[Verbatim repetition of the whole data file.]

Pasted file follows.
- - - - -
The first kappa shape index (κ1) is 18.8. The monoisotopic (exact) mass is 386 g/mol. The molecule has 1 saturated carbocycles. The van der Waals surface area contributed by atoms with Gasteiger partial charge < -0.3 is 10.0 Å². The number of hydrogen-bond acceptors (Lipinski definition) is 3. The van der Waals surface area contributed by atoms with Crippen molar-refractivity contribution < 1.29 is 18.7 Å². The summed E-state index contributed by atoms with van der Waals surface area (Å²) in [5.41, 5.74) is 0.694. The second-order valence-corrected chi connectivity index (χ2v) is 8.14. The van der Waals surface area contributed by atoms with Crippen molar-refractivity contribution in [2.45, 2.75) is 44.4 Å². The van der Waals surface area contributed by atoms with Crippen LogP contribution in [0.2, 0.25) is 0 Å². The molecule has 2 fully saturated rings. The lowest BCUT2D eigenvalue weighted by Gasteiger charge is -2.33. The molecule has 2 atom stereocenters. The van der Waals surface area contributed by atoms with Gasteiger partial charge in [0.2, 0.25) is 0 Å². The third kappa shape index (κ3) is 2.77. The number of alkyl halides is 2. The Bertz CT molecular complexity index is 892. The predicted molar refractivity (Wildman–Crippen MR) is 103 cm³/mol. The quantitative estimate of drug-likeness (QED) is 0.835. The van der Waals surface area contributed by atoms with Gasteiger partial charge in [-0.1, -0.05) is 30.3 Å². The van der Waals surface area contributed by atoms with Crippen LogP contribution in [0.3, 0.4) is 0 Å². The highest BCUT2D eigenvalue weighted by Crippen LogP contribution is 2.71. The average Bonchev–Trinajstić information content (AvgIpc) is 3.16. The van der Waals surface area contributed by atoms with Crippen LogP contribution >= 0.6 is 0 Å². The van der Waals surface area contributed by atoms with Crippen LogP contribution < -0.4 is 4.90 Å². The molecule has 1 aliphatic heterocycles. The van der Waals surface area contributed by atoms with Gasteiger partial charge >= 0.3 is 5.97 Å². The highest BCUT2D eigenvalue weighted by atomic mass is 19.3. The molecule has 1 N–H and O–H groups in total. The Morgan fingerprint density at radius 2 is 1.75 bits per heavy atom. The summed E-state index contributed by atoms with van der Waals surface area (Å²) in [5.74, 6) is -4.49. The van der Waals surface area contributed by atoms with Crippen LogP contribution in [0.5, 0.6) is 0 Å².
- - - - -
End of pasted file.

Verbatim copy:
The first kappa shape index (κ1) is 18.8. The monoisotopic (exact) mass is 386 g/mol. The molecule has 1 saturated carbocycles. The van der Waals surface area contributed by atoms with Gasteiger partial charge < -0.3 is 10.0 Å². The number of hydrogen-bond acceptors (Lipinski definition) is 3. The van der Waals surface area contributed by atoms with Crippen molar-refractivity contribution < 1.29 is 18.7 Å². The summed E-state index contributed by atoms with van der Waals surface area (Å²) in [5.41, 5.74) is 0.694. The second-order valence-corrected chi connectivity index (χ2v) is 8.14. The van der Waals surface area contributed by atoms with Crippen molar-refractivity contribution in [2.45, 2.75) is 44.4 Å². The van der Waals surface area contributed by atoms with Crippen LogP contribution in [0.2, 0.25) is 0 Å². The molecule has 2 fully saturated rings. The lowest BCUT2D eigenvalue weighted by Gasteiger charge is -2.33. The molecule has 2 atom stereocenters. The van der Waals surface area contributed by atoms with Gasteiger partial charge in [0.2, 0.25) is 0 Å². The third kappa shape index (κ3) is 2.77. The number of alkyl halides is 2. The Bertz CT molecular complexity index is 892. The predicted molar refractivity (Wildman–Crippen MR) is 103 cm³/mol. The quantitative estimate of drug-likeness (QED) is 0.835. The van der Waals surface area contributed by atoms with Gasteiger partial charge in [-0.1, -0.05) is 30.3 Å². The van der Waals surface area contributed by atoms with Crippen LogP contribution in [0.3, 0.4) is 0 Å². The highest BCUT2D eigenvalue weighted by Crippen LogP contribution is 2.71. The average Bonchev–Trinajstić information content (AvgIpc) is 3.16. The van der Waals surface area contributed by atoms with Crippen LogP contribution >= 0.6 is 0 Å². The van der Waals surface area contributed by atoms with Crippen LogP contribution < -0.4 is 4.90 Å². The molecule has 1 aliphatic heterocycles. The van der Waals surface area contributed by atoms with Gasteiger partial charge >= 0.3 is 5.97 Å². The highest BCUT2D eigenvalue weighted by atomic mass is 19.3. The molecule has 1 N–H and O–H groups in total. The Morgan fingerprint density at radius 2 is 1.75 bits per heavy atom. The summed E-state index contributed by atoms with van der Waals surface area (Å²) in [5.74, 6) is -4.49. The van der Waals surface area contributed by atoms with Crippen LogP contribution in [0.5, 0.6) is 0 Å².